International climate negotiations have rolled around again, with heads of state at COP26 promising (yet again) to take climate change seriously, smiling for the press while surrounded by protesters. Following decades of denial and delay tactics, climate change is now being presented by many COP26 attendees as a business opportunity, with the presidents of both the United States and China proclaiming in Glasgow their desire to “usher in a future of green development”. The shape of this future, however, is still to be determined, and the next decade will prove crucial for social movements contesting the capitalist production of nature envisioned in various ‘green dreams’. Our special issue in the Economic and Labour Relations Review on the Green New Deal seeks to explore some of this ground.
The Green New Deal
The Green New Deal (GND) re-emerged in 2019 as a political project which attempts to grapple with the twin crises of catastrophic climate change and economic stagnation. It has the potential to re-legitimise the role of the state as a key actor in the economy, and undermine one of the drivers of stagnating wages by reinforcing frayed social safety nets and through public investment in education, health, housing and transport. This call for massive public investment represents a dramatic reversal of decades of austerity and is therefore a threat to certain fractions of capital, right-wing adherence to small state ideologies and neoclassical economics alike. However, as waves of crisis continue to advance with increasing speed and rapidly mutating effects (see: Covid-19), it has become increasingly difficult for states to suggest that there is no money for meaningful responses.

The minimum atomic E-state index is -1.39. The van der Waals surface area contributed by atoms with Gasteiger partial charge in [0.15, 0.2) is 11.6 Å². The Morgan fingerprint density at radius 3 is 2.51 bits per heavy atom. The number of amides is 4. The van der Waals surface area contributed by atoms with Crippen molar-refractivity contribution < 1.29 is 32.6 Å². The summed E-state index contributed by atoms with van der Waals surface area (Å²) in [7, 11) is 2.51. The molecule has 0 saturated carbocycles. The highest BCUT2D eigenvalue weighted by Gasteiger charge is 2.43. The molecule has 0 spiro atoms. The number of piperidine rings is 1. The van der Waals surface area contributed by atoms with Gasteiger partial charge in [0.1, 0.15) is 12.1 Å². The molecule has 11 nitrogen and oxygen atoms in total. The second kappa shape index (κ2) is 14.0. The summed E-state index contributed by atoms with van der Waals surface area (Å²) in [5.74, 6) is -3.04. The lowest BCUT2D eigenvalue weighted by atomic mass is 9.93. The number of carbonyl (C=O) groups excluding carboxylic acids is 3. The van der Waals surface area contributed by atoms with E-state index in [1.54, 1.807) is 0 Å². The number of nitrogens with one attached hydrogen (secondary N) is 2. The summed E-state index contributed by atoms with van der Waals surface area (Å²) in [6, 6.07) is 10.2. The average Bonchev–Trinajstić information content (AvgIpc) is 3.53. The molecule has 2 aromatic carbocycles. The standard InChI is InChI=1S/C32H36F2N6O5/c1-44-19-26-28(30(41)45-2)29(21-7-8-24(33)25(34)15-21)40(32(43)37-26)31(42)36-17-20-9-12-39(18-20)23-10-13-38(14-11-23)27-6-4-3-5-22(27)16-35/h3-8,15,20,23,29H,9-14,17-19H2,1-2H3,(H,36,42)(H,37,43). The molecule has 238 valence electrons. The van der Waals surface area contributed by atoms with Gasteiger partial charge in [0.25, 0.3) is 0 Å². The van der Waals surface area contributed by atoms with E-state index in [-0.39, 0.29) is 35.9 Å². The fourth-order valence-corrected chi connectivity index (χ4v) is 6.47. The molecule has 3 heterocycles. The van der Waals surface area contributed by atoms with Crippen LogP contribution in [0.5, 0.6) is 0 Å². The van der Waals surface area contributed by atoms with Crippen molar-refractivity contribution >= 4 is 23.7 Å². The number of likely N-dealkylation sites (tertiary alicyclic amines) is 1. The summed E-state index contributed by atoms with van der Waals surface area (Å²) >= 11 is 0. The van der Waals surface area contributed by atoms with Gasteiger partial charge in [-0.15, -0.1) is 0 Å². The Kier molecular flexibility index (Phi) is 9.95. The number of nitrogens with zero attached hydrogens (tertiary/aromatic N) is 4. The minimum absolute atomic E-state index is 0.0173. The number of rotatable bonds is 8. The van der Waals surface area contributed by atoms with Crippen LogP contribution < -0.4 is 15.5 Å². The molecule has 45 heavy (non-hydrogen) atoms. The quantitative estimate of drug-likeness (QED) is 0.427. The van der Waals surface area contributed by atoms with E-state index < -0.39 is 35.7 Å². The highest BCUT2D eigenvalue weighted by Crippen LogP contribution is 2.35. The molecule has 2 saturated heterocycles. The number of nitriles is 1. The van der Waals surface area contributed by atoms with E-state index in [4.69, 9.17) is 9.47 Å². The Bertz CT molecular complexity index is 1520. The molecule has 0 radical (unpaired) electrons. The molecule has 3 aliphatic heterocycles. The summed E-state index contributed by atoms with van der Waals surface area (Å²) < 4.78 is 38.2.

Perhaps even more pertinently, with wage stagnation and asset bubbles causing the cost of living to juggernaut from one extreme to the next, crises are moving from the margins of our societies and into the previously protected middle-class suburbs. The costs of education, childcare, health care and energy have sky-rocketed, while underemployment has risen and an increasingly hostile climate has put a squeeze on food production. COVID-19 has made it stunningly clear that the battle for control over resources, production and distribution centres on the state. Although the decline of organised labour and associated institutions has left a political vacuum that has not been filled by social movements capable of wielding the same power, abandoning the state as a viable terrain of social and political contestation is not an option. Renewed discussion of the capitalist state and its role in both producing and responding to these interlocking crises is urgent.
No Fixed Abode: The GND as a Contested Political Project
The basic blueprint for a GND is open to a variety of political orientations. Previously we have suggested these can be grouped into a loose typology (Heenan and Sturman, 2020). What is clear is that the GND opens up space for old ideas about the development of capitalism, the state, labour and nature to be hashed out again in new political and ecological terrain. Partly as a result of the political diversity of various GND programmes, the GND has been critiqued from a range of perspectives.